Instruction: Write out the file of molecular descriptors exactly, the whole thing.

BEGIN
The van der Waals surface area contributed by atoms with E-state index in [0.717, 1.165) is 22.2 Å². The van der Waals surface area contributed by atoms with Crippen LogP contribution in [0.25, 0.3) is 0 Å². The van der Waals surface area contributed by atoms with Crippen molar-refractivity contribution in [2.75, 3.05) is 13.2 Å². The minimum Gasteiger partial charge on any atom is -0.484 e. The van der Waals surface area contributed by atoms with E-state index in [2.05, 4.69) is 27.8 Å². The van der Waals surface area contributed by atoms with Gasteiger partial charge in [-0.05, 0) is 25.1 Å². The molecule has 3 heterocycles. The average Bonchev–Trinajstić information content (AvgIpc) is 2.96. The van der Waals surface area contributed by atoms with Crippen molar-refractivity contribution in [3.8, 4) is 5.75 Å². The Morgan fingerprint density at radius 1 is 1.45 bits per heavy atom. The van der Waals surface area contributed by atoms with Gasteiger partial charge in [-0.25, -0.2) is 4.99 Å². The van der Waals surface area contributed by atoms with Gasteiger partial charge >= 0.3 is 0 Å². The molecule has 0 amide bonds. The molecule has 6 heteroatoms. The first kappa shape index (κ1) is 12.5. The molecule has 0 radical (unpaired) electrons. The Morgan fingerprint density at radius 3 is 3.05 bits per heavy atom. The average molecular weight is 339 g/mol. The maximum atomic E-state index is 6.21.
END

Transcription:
The van der Waals surface area contributed by atoms with E-state index in [0.717, 1.165) is 22.2 Å². The van der Waals surface area contributed by atoms with Crippen LogP contribution in [0.25, 0.3) is 0 Å². The van der Waals surface area contributed by atoms with Crippen molar-refractivity contribution in [2.75, 3.05) is 13.2 Å². The minimum Gasteiger partial charge on any atom is -0.484 e. The van der Waals surface area contributed by atoms with E-state index in [2.05, 4.69) is 27.8 Å². The van der Waals surface area contributed by atoms with Gasteiger partial charge in [-0.05, 0) is 25.1 Å². The molecule has 3 heterocycles. The average Bonchev–Trinajstić information content (AvgIpc) is 2.96. The van der Waals surface area contributed by atoms with Crippen molar-refractivity contribution in [3.8, 4) is 5.75 Å². The Morgan fingerprint density at radius 1 is 1.45 bits per heavy atom. The van der Waals surface area contributed by atoms with Gasteiger partial charge in [-0.25, -0.2) is 4.99 Å². The van der Waals surface area contributed by atoms with Gasteiger partial charge >= 0.3 is 0 Å². The molecule has 0 amide bonds. The molecule has 6 heteroatoms. The first kappa shape index (κ1) is 12.5. The molecule has 0 radical (unpaired) electrons. The Morgan fingerprint density at radius 3 is 3.05 bits per heavy atom. The average molecular weight is 339 g/mol. The maximum atomic E-state index is 6.21.